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Timber has been a traditional building material for centuries and continues to be popularly used due to its sustainability and unique aesthetic. Timber structures are not only visually appealing but also environmentally friendly as wood is a renewable resource with a much lower carbon footprint compared to other building materials. Another great benefit is its versatility, this has resulted in the use of timber in architecture to evolve from traditional log cabins to contemporary designs that incorporate advanced digital fabrication techniques.

The natural warmth and texture of wood create a sense of comfort and well-bring that is particularly appreciated in residential designs. From small cabins to large public buildings, timber continues to inspire architects to create sustainable, functional and beautiful structures. For this reason, at Mudd architects we regularly use timber in our projects. In this blog we are going to explore the ways in which we have incorporated timber into a variety of designs.


In 2021, we completed an outdoor dining area project for Hotel Swiss Moraira, located in Alicante. Since the concept had sustainability and biophilic design in mind, the use of timber was a logical decision. The three wooden leaf-inspired shapes all have different dimensions and shapes, they intertwine with each other, generating a warm and welcoming atmosphere that invites guests to enjoy their meals in a setting that feels enclosed but in amongst nature simultaneously. Th exposed wood finishes add a natural aesthetic feel, and the delicately designed roof allows for some natural light to filter through whilst also creating shade.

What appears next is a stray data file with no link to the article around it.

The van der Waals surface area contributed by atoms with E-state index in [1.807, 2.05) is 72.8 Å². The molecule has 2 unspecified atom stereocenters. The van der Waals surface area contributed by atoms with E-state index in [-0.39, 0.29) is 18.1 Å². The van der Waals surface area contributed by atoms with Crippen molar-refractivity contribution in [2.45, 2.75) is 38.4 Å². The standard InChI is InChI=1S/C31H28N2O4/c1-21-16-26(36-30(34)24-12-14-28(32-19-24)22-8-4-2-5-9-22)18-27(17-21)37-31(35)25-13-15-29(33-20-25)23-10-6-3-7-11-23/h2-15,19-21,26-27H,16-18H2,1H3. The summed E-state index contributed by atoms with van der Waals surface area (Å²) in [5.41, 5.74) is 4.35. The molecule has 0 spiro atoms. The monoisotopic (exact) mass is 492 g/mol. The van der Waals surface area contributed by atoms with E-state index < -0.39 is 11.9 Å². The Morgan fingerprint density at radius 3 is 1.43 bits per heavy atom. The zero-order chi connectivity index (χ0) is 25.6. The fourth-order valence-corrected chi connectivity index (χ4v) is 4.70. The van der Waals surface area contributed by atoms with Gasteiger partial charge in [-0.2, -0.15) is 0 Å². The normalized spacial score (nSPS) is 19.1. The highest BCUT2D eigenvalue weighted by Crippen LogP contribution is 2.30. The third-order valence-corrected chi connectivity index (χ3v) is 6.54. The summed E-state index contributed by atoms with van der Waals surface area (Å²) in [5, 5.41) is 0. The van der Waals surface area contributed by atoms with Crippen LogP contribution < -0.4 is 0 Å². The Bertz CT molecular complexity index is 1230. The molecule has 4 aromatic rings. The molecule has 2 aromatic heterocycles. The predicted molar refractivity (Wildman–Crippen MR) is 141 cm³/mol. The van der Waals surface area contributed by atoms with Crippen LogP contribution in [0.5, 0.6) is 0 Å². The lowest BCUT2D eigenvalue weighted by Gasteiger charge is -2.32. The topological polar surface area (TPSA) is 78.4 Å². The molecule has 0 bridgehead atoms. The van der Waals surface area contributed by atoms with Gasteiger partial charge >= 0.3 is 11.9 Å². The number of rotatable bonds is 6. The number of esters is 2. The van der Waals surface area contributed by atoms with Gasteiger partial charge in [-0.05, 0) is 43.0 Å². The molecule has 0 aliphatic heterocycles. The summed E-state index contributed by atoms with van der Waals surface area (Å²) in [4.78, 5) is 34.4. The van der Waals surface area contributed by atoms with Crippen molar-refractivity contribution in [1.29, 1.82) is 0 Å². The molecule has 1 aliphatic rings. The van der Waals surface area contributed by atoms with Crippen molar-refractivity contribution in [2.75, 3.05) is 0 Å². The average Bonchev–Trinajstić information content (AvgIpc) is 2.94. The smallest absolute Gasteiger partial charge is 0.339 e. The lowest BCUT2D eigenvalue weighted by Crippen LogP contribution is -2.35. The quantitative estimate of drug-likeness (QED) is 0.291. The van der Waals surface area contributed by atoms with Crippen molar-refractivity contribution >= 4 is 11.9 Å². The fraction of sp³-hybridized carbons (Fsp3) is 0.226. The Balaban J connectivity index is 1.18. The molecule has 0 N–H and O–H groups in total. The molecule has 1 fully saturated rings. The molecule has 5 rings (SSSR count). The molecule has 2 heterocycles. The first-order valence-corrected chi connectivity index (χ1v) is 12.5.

Mudd architects took on a residential project for a house located on the outskirts of the historic centre of Besalú in Girona. We envisioned creating an open and spacious central area with high ceiling that serves as the focal point/ centrepiece of the house.


We utilised timber for both structural and aesthetic elements in this project. The structure of the house features thermocclay wall and wooden beams, combining for both durability and thermal insulation properties. Whilst we implement wooden lattices and exterior cladding with wooden panels to add a contrast between the smooth finish of the walls. This resulted in an organic feeling and unified relationship with the outside nature. Finally, to create a modern yet traditional aesthetic for the external faces of the house, we added gabled Arabic tiles.





Furthermore, MuDD Architects recently completed a unique project called the Writers Cabin, designed and built for a children’s book writer in the north of Madrid. The cabin was not only meant to provide functional and comfortable living space but also had to be an inspiring environment, fostering creativity and imagination for the writer’s future work.



This was a particularly challenging project for a multitude of reasons, one being the client’s desire to create a unique space inspired by Virginia Wolf’s book ‘A room of One’s own.’ We are proud of how our choice of design, material and relationship with the environment helped achieved exactly what the client envisioned. An example of how timber helped achieve this was through the requirement for storage however without causing a sensation of overcrowding.


The client required large amounts of book storage, so we designed custom-made sloped roof to allow for internal locally sourced timber shelves to be placed effortlessly internally. By perfectly balancing the horizontal and vertical elements, we created a sensation of time pausing, in other words zen.


A very special project we are currently completing is a luxury treehouse for Hotel Normandy. The purpose is to create a space that integrates with nature and offers an outstanding forest view, providing a luxurious retreat for hotel clients seeking tranquillity.

Timber is being used as the primary building material for this project. The wooden house is designed to be intertwined with a 10-meter tall tree, which serves as the anchor for the structure. The timber supports the platform on which the treehouse is built and also provides support for the ladder used to climb up to the house.